Happy #NoExit30!! I’m proud to be a part of those celebrations with a review of The Language of Secrets! I’d like to thank the amazing Anne Cater for inviting me to be part of the party, and now let The Hunt for Read begins!
Title: The Language of Secrets
Author: Ausma Zehanat Khan
Publisher: No Exit Press
Date of publication: October 2017
Number of pages: 352
Detective Esa Khattak, still under scrutiny for his last case, is surprised when INSET, Canada’s national security team, calls him in on another politically sensitive issue. For months, INSET has been investigating a local terrorist cell which is planning an attack on New Year’s Day but their undercover informant, Mohsin Dar, has been murdered. Khattak sends his partner, Detective Rachel Getty, undercover into the unsuspecting mosque which houses the terrorist cell. As Rachel tentatively reaches out into the unfamiliar world of Islam and begins developing relationships with the people of the mosque and the terrorist cell within it, the potential reasons for Mohsin’s murder only seem to multiply, from the political and ideological to the intensely personal.
Justice must not only be done. It must be seen to be done.
I read to escape my reality and if a book is done right, I dive right into a parallel world. This happened when I met Esa Khattak and Rachel Getty in The Unquiet Dead. I was eagerly waiting for another story from the author. I was right to be eager, and I was right to feel in good hands before even opening the second book.
Esa and Rachel have suffered the consequences of their last investigation, and I immediately felt all emotions from the first installment in the series coming back; my friendly feelings for Rachel, my curiosity and fascination for Esa. Two worlds colliding, two faces of a coin. This time again, the team works in such harmony it makes anyone who has ever worked as a team drool with envy.
The tea was for her nerves. The familiarity was that of a friend.
Their relationship is at the heart of the story, the author exploring how well people can trust each other, rely on each other, and most of all, confront their different opinions without fear or judgment. I admire the balance Ausma Zehanat Khan puts in her books to give the reader the biggest view possible, not leaving out any angle on any subject, using her characters as channels to explore and discover, to learn and to open minds.
The rallies in Germany, the rise of Le Pen, the minarets of Switzerland, the discriminatory laws, the Charter of Values, the hallowed ground. The divulgation of Maher Arar.
Escapism takes another definition with Ausma Zehanat Khan’s narration. I was scared to recognized the name of Le Pen, and it was like a slap in the face, a reminder things are happening in the world, and no one seems to be able to stop it. Oh, racism and glances have always been around, anyone and anything different or new is treated the same way, but the world has changed and the issues that were once far from our preoccupations are now at the heart of our lives. It is sad to think so much has happened without the world doing anything.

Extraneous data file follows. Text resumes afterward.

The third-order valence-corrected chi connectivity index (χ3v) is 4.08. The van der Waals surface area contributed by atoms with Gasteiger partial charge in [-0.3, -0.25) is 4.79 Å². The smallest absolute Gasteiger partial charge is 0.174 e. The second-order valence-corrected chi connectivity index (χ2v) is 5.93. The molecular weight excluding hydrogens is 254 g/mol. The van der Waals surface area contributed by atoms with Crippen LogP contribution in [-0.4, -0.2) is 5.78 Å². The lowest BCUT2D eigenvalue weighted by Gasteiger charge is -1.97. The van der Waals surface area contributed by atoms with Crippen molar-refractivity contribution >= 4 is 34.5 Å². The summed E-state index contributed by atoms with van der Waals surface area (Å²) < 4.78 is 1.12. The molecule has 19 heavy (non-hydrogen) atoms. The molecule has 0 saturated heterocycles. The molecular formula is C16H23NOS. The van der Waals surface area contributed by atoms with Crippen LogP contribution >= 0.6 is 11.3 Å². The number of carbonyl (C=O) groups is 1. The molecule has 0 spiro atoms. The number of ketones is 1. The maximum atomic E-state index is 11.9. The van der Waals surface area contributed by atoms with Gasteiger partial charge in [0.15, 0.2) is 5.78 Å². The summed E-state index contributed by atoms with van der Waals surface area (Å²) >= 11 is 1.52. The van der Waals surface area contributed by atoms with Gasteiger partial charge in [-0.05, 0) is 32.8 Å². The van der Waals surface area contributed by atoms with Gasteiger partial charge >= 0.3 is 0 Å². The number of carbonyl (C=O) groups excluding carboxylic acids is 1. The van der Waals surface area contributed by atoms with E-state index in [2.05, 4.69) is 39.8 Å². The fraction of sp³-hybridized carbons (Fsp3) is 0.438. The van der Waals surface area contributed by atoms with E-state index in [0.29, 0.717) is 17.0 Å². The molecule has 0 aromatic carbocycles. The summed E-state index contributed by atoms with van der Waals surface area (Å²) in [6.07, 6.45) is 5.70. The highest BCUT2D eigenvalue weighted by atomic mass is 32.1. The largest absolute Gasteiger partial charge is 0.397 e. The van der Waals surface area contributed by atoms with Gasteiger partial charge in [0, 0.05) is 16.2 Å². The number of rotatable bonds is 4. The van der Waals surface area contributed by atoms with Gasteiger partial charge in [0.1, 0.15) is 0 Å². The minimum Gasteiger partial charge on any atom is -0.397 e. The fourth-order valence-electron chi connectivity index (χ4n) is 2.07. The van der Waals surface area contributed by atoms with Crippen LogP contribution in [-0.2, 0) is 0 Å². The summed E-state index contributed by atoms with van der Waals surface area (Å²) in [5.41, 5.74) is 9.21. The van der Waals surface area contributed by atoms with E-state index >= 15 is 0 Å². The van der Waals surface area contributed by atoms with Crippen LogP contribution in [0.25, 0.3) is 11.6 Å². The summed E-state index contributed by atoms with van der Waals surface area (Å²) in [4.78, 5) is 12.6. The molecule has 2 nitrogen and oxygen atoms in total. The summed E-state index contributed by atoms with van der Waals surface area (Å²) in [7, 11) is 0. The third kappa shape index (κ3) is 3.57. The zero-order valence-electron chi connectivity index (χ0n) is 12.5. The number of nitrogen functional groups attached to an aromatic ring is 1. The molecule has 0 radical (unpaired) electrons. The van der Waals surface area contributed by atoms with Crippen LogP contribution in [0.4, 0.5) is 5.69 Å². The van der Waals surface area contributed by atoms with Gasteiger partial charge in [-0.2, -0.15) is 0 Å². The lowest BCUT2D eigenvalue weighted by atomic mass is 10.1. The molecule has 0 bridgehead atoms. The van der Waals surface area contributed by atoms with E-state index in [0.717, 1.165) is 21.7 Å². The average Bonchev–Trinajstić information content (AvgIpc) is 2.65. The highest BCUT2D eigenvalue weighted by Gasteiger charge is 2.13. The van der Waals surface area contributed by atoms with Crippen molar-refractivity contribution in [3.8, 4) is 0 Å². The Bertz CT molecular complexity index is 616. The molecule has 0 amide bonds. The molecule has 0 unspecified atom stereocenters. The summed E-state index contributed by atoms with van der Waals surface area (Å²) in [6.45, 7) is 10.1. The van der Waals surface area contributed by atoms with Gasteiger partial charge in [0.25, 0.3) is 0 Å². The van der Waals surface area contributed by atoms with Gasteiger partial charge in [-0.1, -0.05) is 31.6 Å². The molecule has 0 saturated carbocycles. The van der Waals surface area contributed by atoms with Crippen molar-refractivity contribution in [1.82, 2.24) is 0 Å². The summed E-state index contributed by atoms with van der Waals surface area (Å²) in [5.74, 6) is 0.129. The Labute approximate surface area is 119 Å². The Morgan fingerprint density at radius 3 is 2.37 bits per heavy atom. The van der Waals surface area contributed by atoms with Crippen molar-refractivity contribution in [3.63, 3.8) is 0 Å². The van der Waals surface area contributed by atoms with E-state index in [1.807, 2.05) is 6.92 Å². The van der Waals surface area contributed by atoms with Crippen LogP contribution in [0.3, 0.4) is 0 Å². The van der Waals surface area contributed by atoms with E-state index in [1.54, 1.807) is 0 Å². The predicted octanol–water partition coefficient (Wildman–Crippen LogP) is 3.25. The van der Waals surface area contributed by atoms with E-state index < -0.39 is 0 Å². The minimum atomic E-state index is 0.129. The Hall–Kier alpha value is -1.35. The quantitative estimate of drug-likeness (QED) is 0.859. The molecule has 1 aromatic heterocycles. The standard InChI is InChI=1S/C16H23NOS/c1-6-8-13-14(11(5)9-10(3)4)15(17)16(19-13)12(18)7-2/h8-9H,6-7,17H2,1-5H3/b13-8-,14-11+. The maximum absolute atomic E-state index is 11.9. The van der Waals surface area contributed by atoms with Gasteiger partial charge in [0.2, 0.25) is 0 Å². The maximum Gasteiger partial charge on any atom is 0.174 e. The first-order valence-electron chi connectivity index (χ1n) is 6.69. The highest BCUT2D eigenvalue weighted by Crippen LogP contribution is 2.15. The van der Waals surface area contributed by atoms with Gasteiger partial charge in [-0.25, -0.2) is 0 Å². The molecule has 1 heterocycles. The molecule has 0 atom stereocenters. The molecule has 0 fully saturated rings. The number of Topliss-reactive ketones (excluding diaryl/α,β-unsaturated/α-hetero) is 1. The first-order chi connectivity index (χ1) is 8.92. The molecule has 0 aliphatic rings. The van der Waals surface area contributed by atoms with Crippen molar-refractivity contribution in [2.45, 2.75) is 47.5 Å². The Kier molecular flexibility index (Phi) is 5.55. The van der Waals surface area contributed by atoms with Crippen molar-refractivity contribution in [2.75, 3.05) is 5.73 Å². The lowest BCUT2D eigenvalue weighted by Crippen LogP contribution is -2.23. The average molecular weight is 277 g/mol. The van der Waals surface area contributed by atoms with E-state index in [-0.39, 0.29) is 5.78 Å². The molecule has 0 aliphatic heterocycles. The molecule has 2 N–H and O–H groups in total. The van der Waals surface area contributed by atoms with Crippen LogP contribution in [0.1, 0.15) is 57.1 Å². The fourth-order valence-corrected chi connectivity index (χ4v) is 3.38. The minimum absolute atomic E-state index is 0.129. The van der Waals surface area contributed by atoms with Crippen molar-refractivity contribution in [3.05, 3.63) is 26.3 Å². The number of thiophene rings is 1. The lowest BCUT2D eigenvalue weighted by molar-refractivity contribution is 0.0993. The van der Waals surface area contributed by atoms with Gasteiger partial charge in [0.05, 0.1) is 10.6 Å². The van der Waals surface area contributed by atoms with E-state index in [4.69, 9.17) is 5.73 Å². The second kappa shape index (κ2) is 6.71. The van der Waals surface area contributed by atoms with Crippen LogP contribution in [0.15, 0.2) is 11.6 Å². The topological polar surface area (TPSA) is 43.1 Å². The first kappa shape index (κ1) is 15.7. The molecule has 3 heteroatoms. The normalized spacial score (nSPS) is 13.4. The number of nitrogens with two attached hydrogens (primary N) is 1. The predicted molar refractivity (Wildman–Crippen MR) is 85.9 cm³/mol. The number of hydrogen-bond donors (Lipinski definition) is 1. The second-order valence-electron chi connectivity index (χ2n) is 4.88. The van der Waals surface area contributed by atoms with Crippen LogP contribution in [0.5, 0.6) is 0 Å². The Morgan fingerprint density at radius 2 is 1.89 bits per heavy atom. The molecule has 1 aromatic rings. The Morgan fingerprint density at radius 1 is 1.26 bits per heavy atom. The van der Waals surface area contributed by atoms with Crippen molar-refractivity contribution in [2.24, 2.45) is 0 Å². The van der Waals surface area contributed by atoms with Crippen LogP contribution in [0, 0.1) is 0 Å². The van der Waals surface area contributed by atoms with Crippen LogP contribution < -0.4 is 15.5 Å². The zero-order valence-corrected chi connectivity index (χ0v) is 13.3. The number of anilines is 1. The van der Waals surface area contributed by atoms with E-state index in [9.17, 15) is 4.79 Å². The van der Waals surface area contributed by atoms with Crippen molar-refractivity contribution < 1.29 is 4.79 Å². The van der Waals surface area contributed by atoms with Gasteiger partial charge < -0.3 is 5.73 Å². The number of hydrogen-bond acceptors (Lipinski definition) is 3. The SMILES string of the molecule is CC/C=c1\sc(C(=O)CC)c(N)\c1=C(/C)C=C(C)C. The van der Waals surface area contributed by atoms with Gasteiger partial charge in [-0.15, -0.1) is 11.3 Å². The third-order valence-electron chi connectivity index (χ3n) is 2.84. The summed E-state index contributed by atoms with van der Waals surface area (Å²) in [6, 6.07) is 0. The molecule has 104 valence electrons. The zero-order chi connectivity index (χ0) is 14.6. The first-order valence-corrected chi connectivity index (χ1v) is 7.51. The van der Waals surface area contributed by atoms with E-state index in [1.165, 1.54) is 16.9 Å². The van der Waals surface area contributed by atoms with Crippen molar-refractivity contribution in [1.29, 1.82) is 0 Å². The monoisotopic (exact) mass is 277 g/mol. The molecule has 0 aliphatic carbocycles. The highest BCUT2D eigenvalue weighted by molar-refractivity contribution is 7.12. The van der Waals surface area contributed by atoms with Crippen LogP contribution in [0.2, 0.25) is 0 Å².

Esa’s religion is a barrier between him and his own workforce, but the story goes so much further than this.
The Language of Secrets starts as a crime investigation quite hampered by a bigger terrorist operation and takes you all the way through common preconceptions, faith, loyalty, and fear. The author doesn’t “play” with current themes, she gives a masterfully researched, detailed, and unbiased view about how things turned out the way they did, why people do the things they do, and don’t we look up to books for answers? I know I do, and I am in love with the perfect writing style that takes me to unknown territories, explains to me notions I barely know, and gives me the opportunity to think twice before making any assumption.
Poetry – winding you up with its archive of questions, its vainglorious phrases.
The other fabulous aspect of this book is its musicality. The Language of Secrets is a door to another sphere of language, something I usually am not fond of, but found myself completely falling for between the beautifully filled pages of a book that expresses actions, emotions, plans, and life, through words you can interpret in so many ways. The author plays with words, I simply loved getting to know Arabic poetry and a bit of its history. Most books you can love but won’t actually learn from, but not those books. This series is a well of information, no info dumping here, only sentences taking you far away, keeping you on your toes, awake, both ready for the action of the actual investigation and the amazing story enveloping the narration. Because Ausma’s tales are of another world. A world where the balance between characterization, plot, and context all collide to give you an experience bound to make you feel and THINK.
The splintered past, the crippled future, nothing to gain, less to give.
No moralization here, no lessons given, only a door to a world so many of us don’t understand. I’ll say it again, what makes this series different is how religion is handled, how the cases serve a bigger purpose without losing the appeal of a strong crime story, and how the past and present come together to give the reader a better understanding of what has been lived, is being lived, and how everything can be twisted, interpreted, and used.
Ausma Zehanat Khan possesses the kind of poetic and powerful style which can convey any message with authenticity and beauty.
Find this amazing, riveting, and awesome story on Amazon!